Bowling Green Police

Police in Bowling Green could be expecting a heightened amount of vandalism and theft this Halloween. The holiday, known for being a celebration of fall, harvest and all things creepy and horror-related, is also a prime time for lawless mischief.

Property crimes spike by around 24 percent, according to 2016 travelers insurance data cited in the article “Halloween Is No. 1 day for free candy — and property crime.” Of this property crime, 19 percent is vandalism and malicious mischief, 21 percent is off-premises theft, and 60 percent is theft from the home.

According to John Betori, deputy chief of police at the Bowling Green State University Police Department, the campus does not typically experience anything unusual during Halloween.

“We don’t do anything special for Halloween. We still have our normal patrol strategy. We still have our same people who patrol on bikes or in cars or on foot. Historically, we haven’t really seen an increase in criminal activity on the BGSU campus. For us, here on campus, there aren’t any special preparations,” he said.

Chief Betori says campus police and city police have always coordinated, helping each other out when needed.

“We have a strong working relationship. There will be times that they may be short, or their officers may be busy, that they’ll contact our officers to take a call for them. Likewise, if we’re ever in a situation where we need outside help, they’re going to be our first resource. That relationship is also strengthened by the fact that a lot of their officers will also work our bigger special events here,” he said.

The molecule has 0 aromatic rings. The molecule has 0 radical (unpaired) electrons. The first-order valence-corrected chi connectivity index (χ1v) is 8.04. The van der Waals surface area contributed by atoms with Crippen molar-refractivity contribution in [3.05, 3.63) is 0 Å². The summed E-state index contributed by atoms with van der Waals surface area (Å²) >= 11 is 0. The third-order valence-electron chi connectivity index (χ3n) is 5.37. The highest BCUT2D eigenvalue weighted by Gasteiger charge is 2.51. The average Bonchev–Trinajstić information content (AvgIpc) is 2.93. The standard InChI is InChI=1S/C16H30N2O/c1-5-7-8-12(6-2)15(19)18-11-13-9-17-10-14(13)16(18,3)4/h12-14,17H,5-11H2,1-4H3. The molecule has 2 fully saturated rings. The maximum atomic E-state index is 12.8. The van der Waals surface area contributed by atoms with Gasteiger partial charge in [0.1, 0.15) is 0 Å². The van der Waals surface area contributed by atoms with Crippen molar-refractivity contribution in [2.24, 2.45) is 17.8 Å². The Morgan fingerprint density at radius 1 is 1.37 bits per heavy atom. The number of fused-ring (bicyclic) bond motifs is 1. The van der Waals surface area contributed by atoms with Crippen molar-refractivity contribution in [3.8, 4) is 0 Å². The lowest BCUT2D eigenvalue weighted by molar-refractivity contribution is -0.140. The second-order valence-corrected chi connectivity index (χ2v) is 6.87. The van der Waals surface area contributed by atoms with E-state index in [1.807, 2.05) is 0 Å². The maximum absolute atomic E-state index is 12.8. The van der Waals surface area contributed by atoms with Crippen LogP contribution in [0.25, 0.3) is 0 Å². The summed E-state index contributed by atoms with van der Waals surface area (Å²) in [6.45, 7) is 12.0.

Lt. Daniel Mancuso of the city police department says crime during Halloween is more likely to occur off-campus than on-campus.

“There’s always a lot of foot traffic in the downtown and student housing areas during Halloween. In anticipation of it, staffs are adjusted to provide for increased police presence.

People have increased disregard for the property rights of others, leading to high levels of criminal damage, criminal mischief, trespass and theft,” he said.

Daniel Mancuso listed several tips for avoiding trouble while having a good time this Halloween:

  • Don’t drink to excess.

  • Keep your property secured.

  • Lock your doors and windows.

  • Travel in groups.

  • Respect the rights of others.

  • Provide for high visibility (lighting, reflective clothing, don’t limit vision by costume or other covering)

  • Expect the unexpected of others.

Betori concludes that while campus is not likely to see extra rowdiness this Halloween, it is still important to stay mindful and vigilant.

“Halloween falls in the middle of the week this year, so it’s going to be even slower for us, but I would say that if you’re going to go out and have fun on Halloween, on-campus or off-campus, I would just say to use common sense,” he said.

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